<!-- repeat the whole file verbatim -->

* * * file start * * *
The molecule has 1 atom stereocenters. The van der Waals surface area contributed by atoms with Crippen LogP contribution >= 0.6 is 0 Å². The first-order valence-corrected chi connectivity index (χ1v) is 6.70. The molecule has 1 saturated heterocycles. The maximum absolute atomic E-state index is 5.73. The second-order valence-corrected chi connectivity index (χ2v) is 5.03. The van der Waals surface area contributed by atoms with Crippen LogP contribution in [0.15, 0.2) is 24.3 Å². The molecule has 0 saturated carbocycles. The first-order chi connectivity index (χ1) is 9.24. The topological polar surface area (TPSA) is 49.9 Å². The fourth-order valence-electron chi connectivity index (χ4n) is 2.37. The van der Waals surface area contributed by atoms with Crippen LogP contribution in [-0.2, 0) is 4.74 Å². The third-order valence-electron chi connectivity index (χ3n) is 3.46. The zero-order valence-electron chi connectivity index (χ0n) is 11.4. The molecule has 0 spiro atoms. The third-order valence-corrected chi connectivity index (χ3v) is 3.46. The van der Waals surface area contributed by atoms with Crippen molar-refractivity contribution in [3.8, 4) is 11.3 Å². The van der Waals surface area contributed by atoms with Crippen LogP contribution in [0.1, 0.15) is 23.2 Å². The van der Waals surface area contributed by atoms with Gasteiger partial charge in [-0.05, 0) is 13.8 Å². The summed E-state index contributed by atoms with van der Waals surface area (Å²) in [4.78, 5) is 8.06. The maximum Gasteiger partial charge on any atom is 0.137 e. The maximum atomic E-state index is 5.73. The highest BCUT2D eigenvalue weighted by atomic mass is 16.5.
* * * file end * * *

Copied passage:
The molecule has 1 atom stereocenters. The van der Waals surface area contributed by atoms with Crippen LogP contribution >= 0.6 is 0 Å². The first-order valence-corrected chi connectivity index (χ1v) is 6.70. The molecule has 1 saturated heterocycles. The maximum absolute atomic E-state index is 5.73. The second-order valence-corrected chi connectivity index (χ2v) is 5.03. The van der Waals surface area contributed by atoms with Crippen LogP contribution in [0.15, 0.2) is 24.3 Å². The molecule has 0 saturated carbocycles. The first-order chi connectivity index (χ1) is 9.24. The topological polar surface area (TPSA) is 49.9 Å². The fourth-order valence-electron chi connectivity index (χ4n) is 2.37. The van der Waals surface area contributed by atoms with Crippen LogP contribution in [-0.2, 0) is 4.74 Å². The third-order valence-electron chi connectivity index (χ3n) is 3.46. The zero-order valence-electron chi connectivity index (χ0n) is 11.4. The molecule has 0 spiro atoms. The third-order valence-corrected chi connectivity index (χ3v) is 3.46. The van der Waals surface area contributed by atoms with Crippen molar-refractivity contribution in [3.8, 4) is 11.3 Å². The van der Waals surface area contributed by atoms with Crippen LogP contribution in [0.1, 0.15) is 23.2 Å². The van der Waals surface area contributed by atoms with Gasteiger partial charge in [-0.05, 0) is 13.8 Å². The summed E-state index contributed by atoms with van der Waals surface area (Å²) in [4.78, 5) is 8.06. The maximum Gasteiger partial charge on any atom is 0.137 e. The maximum atomic E-state index is 5.73. The highest BCUT2D eigenvalue weighted by atomic mass is 16.5.